Toronto is getting one last blast of summer weather this week
Despite the official autumnal equinox happening this week, it doesn't look like summer-like temperatures in Toronto are ceasing anytime soon.
According to a new report from The Weather Network, a significant temperature swing is forecasted to occur across most of Ontario this week.
While the beginning of the week will be seasonally chilly, a pattern flip across the region is expected to send temperatures into the double-digits just in time for the official start of fall.
"A stout ridge of high pressure looks to build over the eastern half of Canada toward the end of the week, potentially sending temperatures soaring double-digits above seasonal for this time of year," the report reads.
Ridges foster sinking air, which warms up as it falls toward the ground, meaning temperatures will get "quite toasty" for the majority of the province.
On Wednesday and Thursday, temperatures are expected to reach the mid-20s in southwestern Ontario, and low-to-mid 20s for the GTA. There is also a potential that temperatures could surpass this in some areas if the winds do shift.
By Friday, some areas in southern Ontario might see highs around the 30-degree mark, and daytime highs are forecasted to be above seasonal for this time of the year.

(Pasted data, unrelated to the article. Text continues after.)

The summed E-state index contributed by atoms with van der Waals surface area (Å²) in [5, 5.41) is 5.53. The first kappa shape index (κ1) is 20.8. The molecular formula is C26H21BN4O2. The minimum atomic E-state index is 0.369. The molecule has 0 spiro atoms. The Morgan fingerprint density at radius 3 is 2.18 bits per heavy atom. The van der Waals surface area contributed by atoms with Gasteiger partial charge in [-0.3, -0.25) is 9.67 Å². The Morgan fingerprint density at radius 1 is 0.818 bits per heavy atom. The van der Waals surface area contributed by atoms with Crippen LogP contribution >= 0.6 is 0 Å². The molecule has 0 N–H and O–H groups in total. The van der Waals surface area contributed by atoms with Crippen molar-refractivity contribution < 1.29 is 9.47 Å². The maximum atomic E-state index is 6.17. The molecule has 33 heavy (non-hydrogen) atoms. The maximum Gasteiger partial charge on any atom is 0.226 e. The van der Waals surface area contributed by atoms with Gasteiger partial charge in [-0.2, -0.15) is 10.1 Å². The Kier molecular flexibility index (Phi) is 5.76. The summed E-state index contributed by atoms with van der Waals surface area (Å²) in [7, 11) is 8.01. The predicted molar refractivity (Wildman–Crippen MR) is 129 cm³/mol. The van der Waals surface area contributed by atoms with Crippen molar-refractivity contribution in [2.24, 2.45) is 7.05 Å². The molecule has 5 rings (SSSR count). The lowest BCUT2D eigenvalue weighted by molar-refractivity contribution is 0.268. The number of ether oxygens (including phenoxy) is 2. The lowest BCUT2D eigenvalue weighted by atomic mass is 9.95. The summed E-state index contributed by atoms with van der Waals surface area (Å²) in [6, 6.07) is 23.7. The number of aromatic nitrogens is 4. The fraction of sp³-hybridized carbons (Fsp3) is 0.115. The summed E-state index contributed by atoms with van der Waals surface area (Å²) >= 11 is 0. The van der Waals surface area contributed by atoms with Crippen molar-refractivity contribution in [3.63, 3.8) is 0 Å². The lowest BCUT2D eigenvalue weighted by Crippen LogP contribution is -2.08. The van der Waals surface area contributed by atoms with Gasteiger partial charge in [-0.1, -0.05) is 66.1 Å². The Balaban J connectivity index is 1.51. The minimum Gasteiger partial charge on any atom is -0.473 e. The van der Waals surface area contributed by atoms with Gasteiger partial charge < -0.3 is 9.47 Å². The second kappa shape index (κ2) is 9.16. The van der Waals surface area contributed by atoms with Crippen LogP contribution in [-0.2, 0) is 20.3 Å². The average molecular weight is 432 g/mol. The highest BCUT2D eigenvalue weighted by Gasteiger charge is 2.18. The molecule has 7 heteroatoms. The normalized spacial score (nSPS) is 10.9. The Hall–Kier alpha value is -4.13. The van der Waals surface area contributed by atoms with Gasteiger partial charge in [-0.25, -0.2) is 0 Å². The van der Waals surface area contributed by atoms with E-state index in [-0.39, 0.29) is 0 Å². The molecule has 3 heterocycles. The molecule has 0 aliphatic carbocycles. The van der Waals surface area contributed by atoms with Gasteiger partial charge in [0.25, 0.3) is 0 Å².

"As we head into the weekend, milder air and dry conditions will continue to persist," The Weather Network report reads.
Following a relatively summery September, Canadians can expect a "fickle fall" as the season starts off chilly before milder temperatures lead us into the winter, according to The Weather Network's chief meteorologist, Chris Scott.
Ontario is expected to see a harsh push of cold air in October, with more moderate temperatures taking over as we head into winter. The province is also forecasted to see less precipitation than normal this fall, although there is an increased risk for wind storms.
"This narrative of this fall is that we'll see this cold push in the middle of the season and then moderating towards the end," Scott explained in an interview with the Canadian Press.
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